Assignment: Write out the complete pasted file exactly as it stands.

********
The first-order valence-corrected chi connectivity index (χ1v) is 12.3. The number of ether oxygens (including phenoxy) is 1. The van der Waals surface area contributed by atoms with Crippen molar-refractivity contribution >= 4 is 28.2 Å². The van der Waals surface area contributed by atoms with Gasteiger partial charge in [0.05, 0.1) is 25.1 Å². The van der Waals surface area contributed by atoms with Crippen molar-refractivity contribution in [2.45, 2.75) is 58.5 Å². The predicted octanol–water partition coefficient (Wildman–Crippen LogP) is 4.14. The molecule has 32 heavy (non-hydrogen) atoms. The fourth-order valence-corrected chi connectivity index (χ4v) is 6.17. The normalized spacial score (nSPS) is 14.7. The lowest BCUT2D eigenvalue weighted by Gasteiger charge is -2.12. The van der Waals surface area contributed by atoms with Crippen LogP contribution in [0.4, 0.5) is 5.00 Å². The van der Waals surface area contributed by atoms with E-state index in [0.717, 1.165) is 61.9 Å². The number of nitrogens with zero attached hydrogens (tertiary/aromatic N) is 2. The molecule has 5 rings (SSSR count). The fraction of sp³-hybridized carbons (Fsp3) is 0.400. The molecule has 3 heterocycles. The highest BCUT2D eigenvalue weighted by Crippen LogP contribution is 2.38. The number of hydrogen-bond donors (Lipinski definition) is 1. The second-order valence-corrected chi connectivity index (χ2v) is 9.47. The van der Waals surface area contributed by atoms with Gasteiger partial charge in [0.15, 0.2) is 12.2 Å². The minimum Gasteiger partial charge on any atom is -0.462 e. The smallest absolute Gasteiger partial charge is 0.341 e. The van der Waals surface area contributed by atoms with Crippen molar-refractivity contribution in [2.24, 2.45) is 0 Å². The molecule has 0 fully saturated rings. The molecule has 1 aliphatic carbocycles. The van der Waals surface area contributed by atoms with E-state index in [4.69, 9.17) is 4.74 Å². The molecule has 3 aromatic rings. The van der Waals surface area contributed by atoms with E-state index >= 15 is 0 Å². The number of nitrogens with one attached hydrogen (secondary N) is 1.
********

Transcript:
The first-order valence-corrected chi connectivity index (χ1v) is 12.3. The number of ether oxygens (including phenoxy) is 1. The van der Waals surface area contributed by atoms with Crippen molar-refractivity contribution >= 4 is 28.2 Å². The van der Waals surface area contributed by atoms with Gasteiger partial charge in [0.05, 0.1) is 25.1 Å². The van der Waals surface area contributed by atoms with Crippen molar-refractivity contribution in [2.45, 2.75) is 58.5 Å². The predicted octanol–water partition coefficient (Wildman–Crippen LogP) is 4.14. The molecule has 32 heavy (non-hydrogen) atoms. The fourth-order valence-corrected chi connectivity index (χ4v) is 6.17. The normalized spacial score (nSPS) is 14.7. The lowest BCUT2D eigenvalue weighted by Gasteiger charge is -2.12. The van der Waals surface area contributed by atoms with Crippen LogP contribution in [0.4, 0.5) is 5.00 Å². The van der Waals surface area contributed by atoms with E-state index in [0.717, 1.165) is 61.9 Å². The number of nitrogens with zero attached hydrogens (tertiary/aromatic N) is 2. The molecule has 5 rings (SSSR count). The fraction of sp³-hybridized carbons (Fsp3) is 0.400. The molecule has 3 heterocycles. The highest BCUT2D eigenvalue weighted by Crippen LogP contribution is 2.38. The number of hydrogen-bond donors (Lipinski definition) is 1. The second-order valence-corrected chi connectivity index (χ2v) is 9.47. The van der Waals surface area contributed by atoms with Gasteiger partial charge in [0.15, 0.2) is 12.2 Å². The minimum Gasteiger partial charge on any atom is -0.462 e. The smallest absolute Gasteiger partial charge is 0.341 e. The van der Waals surface area contributed by atoms with Crippen molar-refractivity contribution in [2.24, 2.45) is 0 Å². The molecule has 0 fully saturated rings. The molecule has 1 aliphatic carbocycles. The van der Waals surface area contributed by atoms with E-state index in [4.69, 9.17) is 4.74 Å². The molecule has 3 aromatic rings. The van der Waals surface area contributed by atoms with E-state index >= 15 is 0 Å². The number of nitrogens with one attached hydrogen (secondary N) is 1.